Saturday, December 08, 2007

Mildura a town based on irrigation

I drove through Mildura in north-western Victoria a few years back and was surprised at the opulence and general prosperity of the town. It was a contrast to smaller towns in western NSW and Victoria. It is very much an oasis in the desert compared to the the devastated landscapes north of the town between Mildura and Broken Hill. There are many rabbits and the semi-desert country runs right up to the fringes of the Darling River. I am a big fan of the huge, magnificent neighbouring mallee parklands at Hattah-Kulkyne, Wyperfeld and the vast Murray-Sunset*.

But tariff cuts, low agricultural prices and the drought are destroying Mildura. For the most part – 45% of the town depends directly or indirectly on irrigated agriculture - Mildura relies on water-intensive agriculture that is unsustainable given likely future trends in climate change. Orange orchards that require continuous water supplies if they are to survive – irrespective of water availability – are not a viable longer-term agricultural option.

The local council has a program to cut greenhouse gas emissions. That is creditable but not the main policy issue confronting this town which is adaptation to the effects of permanently reduced water supplies and greater drought frequencies. The appropriate adaptation is to help marginal farmers shift out, to encourage farmers who remain to shift to more flexible production options and to encourage water savings where possible. Maybe too the tourism resources the town possesses are worth emphasising in future development plans.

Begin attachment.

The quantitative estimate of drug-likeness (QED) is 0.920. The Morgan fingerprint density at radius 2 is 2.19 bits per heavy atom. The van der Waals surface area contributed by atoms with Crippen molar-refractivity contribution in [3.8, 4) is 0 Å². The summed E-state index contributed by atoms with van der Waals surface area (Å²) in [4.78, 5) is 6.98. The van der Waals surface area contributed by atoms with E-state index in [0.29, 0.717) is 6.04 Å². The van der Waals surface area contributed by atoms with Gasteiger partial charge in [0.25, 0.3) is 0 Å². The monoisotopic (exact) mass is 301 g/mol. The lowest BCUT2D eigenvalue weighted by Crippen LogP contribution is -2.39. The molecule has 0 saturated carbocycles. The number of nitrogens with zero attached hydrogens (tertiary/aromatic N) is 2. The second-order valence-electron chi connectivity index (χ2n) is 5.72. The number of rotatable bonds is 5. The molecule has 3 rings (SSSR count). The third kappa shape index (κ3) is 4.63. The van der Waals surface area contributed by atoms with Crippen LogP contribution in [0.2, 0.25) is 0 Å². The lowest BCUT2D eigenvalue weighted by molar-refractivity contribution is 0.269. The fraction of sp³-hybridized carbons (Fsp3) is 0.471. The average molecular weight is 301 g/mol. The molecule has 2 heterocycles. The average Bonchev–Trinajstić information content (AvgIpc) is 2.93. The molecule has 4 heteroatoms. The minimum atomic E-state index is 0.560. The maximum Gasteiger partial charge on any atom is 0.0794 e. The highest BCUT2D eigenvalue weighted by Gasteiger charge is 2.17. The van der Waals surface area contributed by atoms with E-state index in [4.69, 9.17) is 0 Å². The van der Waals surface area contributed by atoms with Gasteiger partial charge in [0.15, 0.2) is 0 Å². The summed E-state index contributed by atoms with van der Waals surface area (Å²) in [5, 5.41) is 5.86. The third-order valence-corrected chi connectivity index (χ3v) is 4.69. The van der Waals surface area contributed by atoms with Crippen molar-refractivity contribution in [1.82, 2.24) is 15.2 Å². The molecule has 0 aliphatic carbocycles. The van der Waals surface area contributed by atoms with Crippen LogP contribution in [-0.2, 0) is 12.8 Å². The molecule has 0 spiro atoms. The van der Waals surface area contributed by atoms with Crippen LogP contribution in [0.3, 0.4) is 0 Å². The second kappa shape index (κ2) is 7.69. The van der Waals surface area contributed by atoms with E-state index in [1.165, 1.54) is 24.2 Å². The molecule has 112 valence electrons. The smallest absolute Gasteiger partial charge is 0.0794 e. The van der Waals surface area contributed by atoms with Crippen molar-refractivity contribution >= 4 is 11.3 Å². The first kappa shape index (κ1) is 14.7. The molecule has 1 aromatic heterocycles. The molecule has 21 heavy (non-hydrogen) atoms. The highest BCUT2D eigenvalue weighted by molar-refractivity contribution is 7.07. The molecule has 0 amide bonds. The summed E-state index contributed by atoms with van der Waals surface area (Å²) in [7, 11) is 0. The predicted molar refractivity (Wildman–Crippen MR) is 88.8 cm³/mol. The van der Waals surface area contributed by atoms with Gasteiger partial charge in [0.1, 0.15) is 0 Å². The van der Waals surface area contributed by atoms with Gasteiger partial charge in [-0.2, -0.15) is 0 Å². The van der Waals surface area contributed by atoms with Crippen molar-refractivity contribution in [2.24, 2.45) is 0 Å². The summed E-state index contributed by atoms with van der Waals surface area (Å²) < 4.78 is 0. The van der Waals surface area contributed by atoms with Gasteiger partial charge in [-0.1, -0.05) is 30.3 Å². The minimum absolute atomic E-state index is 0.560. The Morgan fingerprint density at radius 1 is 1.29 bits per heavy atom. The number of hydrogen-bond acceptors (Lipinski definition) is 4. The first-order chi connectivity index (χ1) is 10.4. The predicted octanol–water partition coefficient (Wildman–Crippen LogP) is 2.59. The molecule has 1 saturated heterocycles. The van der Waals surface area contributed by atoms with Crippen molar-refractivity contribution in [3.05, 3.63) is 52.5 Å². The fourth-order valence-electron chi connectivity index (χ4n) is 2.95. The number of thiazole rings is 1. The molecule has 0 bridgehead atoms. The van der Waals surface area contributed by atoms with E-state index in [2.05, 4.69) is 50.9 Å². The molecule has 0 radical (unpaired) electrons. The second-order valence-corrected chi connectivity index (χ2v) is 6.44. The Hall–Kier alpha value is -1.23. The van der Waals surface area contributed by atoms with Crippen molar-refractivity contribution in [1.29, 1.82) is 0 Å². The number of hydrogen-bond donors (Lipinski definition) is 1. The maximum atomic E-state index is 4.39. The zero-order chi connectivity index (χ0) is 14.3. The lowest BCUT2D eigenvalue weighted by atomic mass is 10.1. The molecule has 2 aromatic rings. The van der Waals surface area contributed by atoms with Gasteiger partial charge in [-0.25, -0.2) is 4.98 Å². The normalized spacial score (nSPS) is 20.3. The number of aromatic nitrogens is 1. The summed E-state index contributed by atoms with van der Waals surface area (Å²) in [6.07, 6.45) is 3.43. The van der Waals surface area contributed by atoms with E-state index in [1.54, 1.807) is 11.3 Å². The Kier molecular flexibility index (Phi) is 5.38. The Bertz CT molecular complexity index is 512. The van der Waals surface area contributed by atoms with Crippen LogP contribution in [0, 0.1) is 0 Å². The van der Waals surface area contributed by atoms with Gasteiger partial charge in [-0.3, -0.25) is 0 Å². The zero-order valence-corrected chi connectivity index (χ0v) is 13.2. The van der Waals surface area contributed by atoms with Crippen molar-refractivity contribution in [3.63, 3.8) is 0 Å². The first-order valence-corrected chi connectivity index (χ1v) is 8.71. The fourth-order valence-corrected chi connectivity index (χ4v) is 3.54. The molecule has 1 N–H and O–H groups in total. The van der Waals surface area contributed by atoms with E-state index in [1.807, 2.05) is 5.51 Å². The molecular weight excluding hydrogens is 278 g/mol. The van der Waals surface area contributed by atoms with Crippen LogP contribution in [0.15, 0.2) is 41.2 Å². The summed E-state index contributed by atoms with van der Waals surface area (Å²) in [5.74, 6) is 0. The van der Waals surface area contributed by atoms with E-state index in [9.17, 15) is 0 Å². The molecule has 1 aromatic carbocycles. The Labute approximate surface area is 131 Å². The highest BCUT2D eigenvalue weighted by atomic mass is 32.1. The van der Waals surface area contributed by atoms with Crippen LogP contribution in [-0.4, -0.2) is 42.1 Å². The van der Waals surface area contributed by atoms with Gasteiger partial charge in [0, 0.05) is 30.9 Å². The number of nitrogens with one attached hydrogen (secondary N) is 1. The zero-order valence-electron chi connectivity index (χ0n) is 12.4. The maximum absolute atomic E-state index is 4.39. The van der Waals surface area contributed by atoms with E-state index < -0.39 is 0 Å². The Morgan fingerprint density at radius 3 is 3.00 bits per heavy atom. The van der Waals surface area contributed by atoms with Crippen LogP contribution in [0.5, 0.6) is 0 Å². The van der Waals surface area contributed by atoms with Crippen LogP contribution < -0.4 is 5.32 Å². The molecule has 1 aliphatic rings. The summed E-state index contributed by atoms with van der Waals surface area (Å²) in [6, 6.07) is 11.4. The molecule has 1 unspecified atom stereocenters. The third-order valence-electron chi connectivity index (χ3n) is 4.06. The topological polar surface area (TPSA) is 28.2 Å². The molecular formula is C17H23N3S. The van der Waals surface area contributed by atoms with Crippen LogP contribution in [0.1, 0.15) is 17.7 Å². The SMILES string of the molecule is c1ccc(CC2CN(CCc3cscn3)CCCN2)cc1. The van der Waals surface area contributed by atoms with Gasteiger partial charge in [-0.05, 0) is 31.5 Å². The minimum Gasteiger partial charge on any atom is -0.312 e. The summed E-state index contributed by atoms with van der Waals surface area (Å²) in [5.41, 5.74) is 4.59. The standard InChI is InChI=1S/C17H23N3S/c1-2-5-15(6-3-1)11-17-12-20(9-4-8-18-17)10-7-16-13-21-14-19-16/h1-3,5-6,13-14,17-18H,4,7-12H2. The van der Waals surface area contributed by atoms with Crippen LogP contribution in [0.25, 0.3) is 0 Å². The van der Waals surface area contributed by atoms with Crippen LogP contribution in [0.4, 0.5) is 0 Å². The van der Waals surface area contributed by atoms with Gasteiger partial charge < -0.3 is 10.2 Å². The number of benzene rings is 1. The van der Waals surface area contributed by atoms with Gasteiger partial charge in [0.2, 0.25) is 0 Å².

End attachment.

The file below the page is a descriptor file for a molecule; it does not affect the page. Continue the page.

*Wary of these places too – a loss of concentration and not having a compass in homogeneous, flat, low, mallee eucalypt country at Wyperfeld a few years back got me seriously lost.

3 comments:

Tony Healy said...

Harry, regarding becoming lost at Wyperfeld, how long were you lost, how concerned did you become, and how did you recover to a known location?

hc said...

I was looking for Malleefowl in an area I could not believe it was possible to get lost in - hence no compass & no real concern. By myself with no-one knowing where I was.

Strangely the sky was overcast - I could not see the sun or a shadow. Lost for half a day - didn't panic but, yep, concerned.

Absolutely flat country and you cannot climb a tree - the spindly little beggars collapse. No water and very hot. Finally, found a very slight ridge and saw a distant road. It is tricky country - intuition worthless - I had wandered directly away from my starting position.

My stupidity - a compass essential. Never did see any Malleefowl though saw a few mounds.

Tony Healy said...

OK. Half a day in hot weather is serious and the fact that it was overcast clears up something I had wondered about, which was whether the sun was available.